The Hibbing Daily Tribune wrote about Mike Fuenffinger ’15, a Hibbing native who recently won his second consecutive NCAA Division III national title while wrestling at Augsburg College. He also was named outstanding wrestler of the NCAA tournament and then was named the NCAA 2015 Division III Wrestler of the Year.
Visit the Hibbing Daily Tribune website to learn more about Fuenffinger’s history in sports and goals for the future.
The Pioneer Press featured “Degrees of Freedom,” a new book by Professor of History William “Bill” Green, shortly after its release from University of Minnesota Press. In the book, Green “draws a picture of black experience in a northern state and the nature of black discontent and action within a predominantly white society, revealing little-known historical characters among the black men and women who moved to Minnesota following passage of the 15th Amendment,” according to veteran journalist Mary Ann Grossmann.
Visit the Pioneer Press website to learn more.
U.S. News & World Report recently published an article detailing common missteps among top employees, and one of the issues was identified by Augsburg’s own Dave Conrad, assistant director of the Augsburg College Master of Business Administration program at Rochester and associate professor in Rochester and Minneapolis.
Conrad noted that it can be detrimental for an employee to be overly negative, which potentially could signal that the employee isn’t right for the company.
Elise Marubbio, associate professor of American Indian Studies, shed light on the history of American Indians in film in the wake of a social media frenzy regarding a group of American Indian actors who walked off the set of an Adam Sandler movie due to its portrayal of faulty stereotypes. Marubbio’s doctoral work in Cultural Studies focused on the issues of race in film and media, with particular attention to the representation of Native Americans in American popular culture and Hollywood cinema.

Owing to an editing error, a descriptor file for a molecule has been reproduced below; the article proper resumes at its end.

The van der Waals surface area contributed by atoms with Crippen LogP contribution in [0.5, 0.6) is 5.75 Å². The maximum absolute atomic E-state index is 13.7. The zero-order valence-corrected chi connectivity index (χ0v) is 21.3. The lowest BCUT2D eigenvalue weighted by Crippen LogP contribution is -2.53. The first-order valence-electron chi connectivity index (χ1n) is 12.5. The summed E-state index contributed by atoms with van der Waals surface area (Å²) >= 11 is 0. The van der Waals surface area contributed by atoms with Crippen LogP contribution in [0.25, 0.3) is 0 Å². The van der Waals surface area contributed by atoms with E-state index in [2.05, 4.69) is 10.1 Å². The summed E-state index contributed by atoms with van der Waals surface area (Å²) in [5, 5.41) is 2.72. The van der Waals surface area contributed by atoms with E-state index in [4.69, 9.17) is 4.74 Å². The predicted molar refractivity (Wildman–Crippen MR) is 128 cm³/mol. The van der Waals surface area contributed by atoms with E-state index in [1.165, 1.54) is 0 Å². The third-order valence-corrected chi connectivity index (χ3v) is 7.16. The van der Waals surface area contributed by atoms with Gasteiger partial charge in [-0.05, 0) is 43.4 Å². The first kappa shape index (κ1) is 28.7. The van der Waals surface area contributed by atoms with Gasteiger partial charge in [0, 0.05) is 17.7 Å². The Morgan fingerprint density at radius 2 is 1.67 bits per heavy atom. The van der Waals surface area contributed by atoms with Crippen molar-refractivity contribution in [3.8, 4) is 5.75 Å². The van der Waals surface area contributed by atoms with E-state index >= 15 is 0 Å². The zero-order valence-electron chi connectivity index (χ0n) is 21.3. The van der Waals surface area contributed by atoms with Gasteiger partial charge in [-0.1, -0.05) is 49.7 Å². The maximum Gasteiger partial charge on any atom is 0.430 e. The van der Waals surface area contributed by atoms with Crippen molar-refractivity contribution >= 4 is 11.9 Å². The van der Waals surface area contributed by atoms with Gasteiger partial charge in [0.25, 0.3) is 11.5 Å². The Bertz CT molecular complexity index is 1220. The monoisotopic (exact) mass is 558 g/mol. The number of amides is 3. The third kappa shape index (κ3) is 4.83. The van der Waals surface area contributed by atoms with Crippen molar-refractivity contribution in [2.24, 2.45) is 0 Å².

In the article, “Adam Sandler movie flap sparks debate over American Indian roles in media,” Marubbio explained that tribes of the Great Plains often are portrayed living in Monument Valley – the legendary site of many John Wayne-John Ford movies, which is located on the Arizona-Colorado border, largely on the Navajo reservation.
Visit the Capital Journal website to learn more.
Colin Irvine, associate professor of English, will be leaving Augsburg College at the end of the 2014-15 academic year to join Carroll College in Helena, Mont., as its next vice president of academic affairs and dean of the college. Irvine’s new role was announced by KTVH-TV in a story that discussed his work at Augsburg College and areas of expertise.
The Cedar Cultural Center and several other Minneapolis organizations hosted popular London-based Somali singer Aar Maanta in early April as part of the Midnimo series, a two-year partnership with Augsburg College to build cross-cultural awareness, knowledge, and understanding of Somali culture through music.
The Minnesota Public Radio story “Aar Maanta is the voice of a new Somali generation” discussed the ways in which Aar Maanta’s music resonates with Minnesotans and rejuvenates the Somali music scene.